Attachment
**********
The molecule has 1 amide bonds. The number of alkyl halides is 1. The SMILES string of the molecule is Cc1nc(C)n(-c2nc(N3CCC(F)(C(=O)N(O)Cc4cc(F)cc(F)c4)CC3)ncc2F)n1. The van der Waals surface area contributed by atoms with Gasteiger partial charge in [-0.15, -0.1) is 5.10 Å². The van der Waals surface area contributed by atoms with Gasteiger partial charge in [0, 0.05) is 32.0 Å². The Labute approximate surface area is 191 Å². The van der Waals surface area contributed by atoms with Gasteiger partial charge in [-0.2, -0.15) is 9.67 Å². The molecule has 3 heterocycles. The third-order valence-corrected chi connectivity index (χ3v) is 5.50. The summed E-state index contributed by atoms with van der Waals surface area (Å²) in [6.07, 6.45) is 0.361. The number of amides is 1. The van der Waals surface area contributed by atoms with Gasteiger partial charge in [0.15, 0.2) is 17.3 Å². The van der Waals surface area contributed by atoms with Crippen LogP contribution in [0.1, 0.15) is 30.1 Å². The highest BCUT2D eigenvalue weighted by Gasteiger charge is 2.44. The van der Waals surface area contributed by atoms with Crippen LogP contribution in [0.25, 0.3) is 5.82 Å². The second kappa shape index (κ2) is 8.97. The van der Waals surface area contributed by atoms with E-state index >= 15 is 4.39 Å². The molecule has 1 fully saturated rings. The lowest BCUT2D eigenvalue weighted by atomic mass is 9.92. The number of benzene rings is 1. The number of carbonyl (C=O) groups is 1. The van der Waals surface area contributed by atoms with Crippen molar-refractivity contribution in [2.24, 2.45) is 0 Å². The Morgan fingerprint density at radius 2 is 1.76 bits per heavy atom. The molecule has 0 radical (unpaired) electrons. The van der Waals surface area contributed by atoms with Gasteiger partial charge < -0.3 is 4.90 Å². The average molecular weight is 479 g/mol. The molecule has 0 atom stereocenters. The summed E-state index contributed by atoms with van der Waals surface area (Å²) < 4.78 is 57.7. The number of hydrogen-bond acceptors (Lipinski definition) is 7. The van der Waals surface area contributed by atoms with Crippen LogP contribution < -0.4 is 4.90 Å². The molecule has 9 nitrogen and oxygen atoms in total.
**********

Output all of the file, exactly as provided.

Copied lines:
The molecule has 1 amide bonds. The number of alkyl halides is 1. The SMILES string of the molecule is Cc1nc(C)n(-c2nc(N3CCC(F)(C(=O)N(O)Cc4cc(F)cc(F)c4)CC3)ncc2F)n1. The van der Waals surface area contributed by atoms with Gasteiger partial charge in [-0.15, -0.1) is 5.10 Å². The van der Waals surface area contributed by atoms with Gasteiger partial charge in [0, 0.05) is 32.0 Å². The Labute approximate surface area is 191 Å². The van der Waals surface area contributed by atoms with Gasteiger partial charge in [-0.2, -0.15) is 9.67 Å². The molecule has 3 heterocycles. The third-order valence-corrected chi connectivity index (χ3v) is 5.50. The summed E-state index contributed by atoms with van der Waals surface area (Å²) in [6.07, 6.45) is 0.361. The number of amides is 1. The van der Waals surface area contributed by atoms with Gasteiger partial charge in [0.15, 0.2) is 17.3 Å². The van der Waals surface area contributed by atoms with Crippen LogP contribution in [0.1, 0.15) is 30.1 Å². The highest BCUT2D eigenvalue weighted by Gasteiger charge is 2.44. The van der Waals surface area contributed by atoms with Crippen LogP contribution in [0.25, 0.3) is 5.82 Å². The second kappa shape index (κ2) is 8.97. The van der Waals surface area contributed by atoms with E-state index >= 15 is 4.39 Å². The molecule has 1 fully saturated rings. The lowest BCUT2D eigenvalue weighted by atomic mass is 9.92. The number of benzene rings is 1. The number of carbonyl (C=O) groups is 1. The van der Waals surface area contributed by atoms with Crippen molar-refractivity contribution in [2.24, 2.45) is 0 Å². The Morgan fingerprint density at radius 2 is 1.76 bits per heavy atom. The molecule has 0 radical (unpaired) electrons. The van der Waals surface area contributed by atoms with Gasteiger partial charge < -0.3 is 4.90 Å². The average molecular weight is 479 g/mol. The molecule has 0 atom stereocenters. The summed E-state index contributed by atoms with van der Waals surface area (Å²) < 4.78 is 57.7. The number of hydrogen-bond acceptors (Lipinski definition) is 7. The van der Waals surface area contributed by atoms with Crippen LogP contribution < -0.4 is 4.90 Å². The molecule has 9 nitrogen and oxygen atoms in total.